The Federal Aviation Administration says it’s receiving more than 100 reports of drone sightings each month.

Today, technically, anyone could have their own air force with drones. And that’s becoming a serious problem to security experts. 

Last Sunday, three drones armed with explosives were used in a failed assassination plot on Iraq’s prime minister. 

Analysts say they resembled drones linked to Iranian-backed militias, which have targeted American troops in a spate of attacks in Iraq. Another flurry of drones descended on U.S. forces last month in Syria — and they’re also thought to show Iran’s hand.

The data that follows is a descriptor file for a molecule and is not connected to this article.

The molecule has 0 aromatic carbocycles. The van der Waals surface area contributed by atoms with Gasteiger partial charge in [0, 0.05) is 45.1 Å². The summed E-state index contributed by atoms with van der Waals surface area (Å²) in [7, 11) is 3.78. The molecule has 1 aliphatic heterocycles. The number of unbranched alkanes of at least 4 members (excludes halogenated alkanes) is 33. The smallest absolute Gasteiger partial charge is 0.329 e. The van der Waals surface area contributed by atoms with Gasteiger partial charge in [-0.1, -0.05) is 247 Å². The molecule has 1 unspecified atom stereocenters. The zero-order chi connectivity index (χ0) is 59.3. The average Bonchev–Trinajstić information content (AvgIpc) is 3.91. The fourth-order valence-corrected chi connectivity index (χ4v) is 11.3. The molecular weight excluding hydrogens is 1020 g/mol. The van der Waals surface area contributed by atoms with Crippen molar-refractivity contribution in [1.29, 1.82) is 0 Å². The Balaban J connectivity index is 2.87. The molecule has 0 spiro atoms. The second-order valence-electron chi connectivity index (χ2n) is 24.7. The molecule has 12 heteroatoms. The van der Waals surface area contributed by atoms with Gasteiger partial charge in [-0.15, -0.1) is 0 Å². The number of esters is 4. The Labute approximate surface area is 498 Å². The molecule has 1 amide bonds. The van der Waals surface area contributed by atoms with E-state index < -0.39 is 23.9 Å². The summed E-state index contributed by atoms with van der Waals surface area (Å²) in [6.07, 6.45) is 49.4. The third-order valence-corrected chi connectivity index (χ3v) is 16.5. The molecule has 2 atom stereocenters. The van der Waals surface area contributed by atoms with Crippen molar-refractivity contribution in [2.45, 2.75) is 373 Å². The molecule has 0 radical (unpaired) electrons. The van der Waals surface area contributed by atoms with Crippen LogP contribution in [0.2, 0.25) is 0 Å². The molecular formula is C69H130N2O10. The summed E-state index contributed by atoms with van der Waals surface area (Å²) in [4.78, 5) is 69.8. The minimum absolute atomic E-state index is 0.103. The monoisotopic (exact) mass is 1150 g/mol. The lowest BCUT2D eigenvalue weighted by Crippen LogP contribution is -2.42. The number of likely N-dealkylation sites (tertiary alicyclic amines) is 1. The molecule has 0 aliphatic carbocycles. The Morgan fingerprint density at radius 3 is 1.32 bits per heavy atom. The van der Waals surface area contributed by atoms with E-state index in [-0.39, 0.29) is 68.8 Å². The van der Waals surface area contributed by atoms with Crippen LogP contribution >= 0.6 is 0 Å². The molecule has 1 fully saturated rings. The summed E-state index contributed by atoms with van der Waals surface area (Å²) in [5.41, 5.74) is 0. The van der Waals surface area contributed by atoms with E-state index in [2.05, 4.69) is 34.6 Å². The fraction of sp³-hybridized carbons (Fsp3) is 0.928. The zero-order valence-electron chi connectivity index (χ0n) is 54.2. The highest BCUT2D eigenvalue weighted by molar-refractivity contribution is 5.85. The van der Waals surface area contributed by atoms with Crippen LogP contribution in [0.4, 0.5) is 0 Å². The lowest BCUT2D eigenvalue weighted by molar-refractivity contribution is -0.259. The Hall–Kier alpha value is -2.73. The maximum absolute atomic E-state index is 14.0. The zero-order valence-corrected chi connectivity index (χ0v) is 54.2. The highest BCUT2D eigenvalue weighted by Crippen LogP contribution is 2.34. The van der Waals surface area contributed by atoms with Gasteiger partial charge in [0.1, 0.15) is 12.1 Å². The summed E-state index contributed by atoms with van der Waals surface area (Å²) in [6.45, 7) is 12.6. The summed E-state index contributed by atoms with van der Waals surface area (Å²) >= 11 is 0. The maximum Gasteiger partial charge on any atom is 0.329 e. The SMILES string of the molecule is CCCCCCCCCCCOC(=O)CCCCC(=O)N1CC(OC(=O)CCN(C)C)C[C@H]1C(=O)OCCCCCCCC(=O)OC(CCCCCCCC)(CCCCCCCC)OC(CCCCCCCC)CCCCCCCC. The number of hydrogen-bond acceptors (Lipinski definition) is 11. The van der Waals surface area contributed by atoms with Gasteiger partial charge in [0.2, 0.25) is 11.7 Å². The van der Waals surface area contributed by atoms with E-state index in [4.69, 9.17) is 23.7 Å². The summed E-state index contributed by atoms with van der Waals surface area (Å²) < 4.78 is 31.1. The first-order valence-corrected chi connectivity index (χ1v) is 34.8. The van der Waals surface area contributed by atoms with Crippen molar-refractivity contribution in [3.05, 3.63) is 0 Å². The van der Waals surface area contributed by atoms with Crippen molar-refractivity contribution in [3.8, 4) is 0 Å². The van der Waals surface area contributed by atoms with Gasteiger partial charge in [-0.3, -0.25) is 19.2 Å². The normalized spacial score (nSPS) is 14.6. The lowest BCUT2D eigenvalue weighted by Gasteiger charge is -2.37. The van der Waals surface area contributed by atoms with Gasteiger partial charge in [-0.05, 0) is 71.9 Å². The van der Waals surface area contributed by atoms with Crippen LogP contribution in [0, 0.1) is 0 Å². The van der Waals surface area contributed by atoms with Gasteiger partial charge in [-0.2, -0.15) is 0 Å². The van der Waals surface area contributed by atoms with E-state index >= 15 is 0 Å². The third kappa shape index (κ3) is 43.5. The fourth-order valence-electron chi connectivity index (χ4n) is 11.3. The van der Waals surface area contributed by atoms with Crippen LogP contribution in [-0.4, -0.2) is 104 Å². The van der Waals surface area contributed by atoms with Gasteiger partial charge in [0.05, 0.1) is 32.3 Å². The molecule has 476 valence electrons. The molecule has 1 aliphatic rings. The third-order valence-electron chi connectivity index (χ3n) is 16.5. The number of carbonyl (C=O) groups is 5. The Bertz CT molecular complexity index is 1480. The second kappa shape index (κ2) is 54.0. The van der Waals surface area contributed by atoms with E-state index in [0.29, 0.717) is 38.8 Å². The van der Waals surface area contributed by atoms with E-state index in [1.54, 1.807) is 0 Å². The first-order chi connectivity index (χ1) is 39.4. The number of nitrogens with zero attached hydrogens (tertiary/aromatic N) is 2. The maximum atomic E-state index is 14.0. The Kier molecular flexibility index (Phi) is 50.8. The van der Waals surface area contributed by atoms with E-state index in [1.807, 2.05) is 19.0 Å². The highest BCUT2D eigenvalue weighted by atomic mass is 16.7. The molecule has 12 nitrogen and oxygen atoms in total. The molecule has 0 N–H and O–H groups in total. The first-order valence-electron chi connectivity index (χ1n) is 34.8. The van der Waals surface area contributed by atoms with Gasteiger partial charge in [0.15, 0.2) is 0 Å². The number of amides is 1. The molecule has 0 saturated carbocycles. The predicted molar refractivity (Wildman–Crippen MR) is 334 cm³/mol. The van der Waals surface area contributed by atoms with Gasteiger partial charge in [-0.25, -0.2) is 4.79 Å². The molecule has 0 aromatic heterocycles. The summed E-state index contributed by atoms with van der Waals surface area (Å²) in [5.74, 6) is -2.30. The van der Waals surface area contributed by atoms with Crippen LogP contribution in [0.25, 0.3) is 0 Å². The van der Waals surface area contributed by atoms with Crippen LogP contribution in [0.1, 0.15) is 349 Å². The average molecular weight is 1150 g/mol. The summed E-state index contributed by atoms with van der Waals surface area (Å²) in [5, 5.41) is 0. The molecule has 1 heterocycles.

“Iran has been building drones for decades, but in the last few years it’s really realized that drones are an easy machine that you can kind of disassemble, move across borders, teach proxies and terrorist groups how to use them and basically encourage those groups then to attack Americans or other U.S. allies,” “Drone Wars” author Seth Frantzman said. “And then it’s very hard to…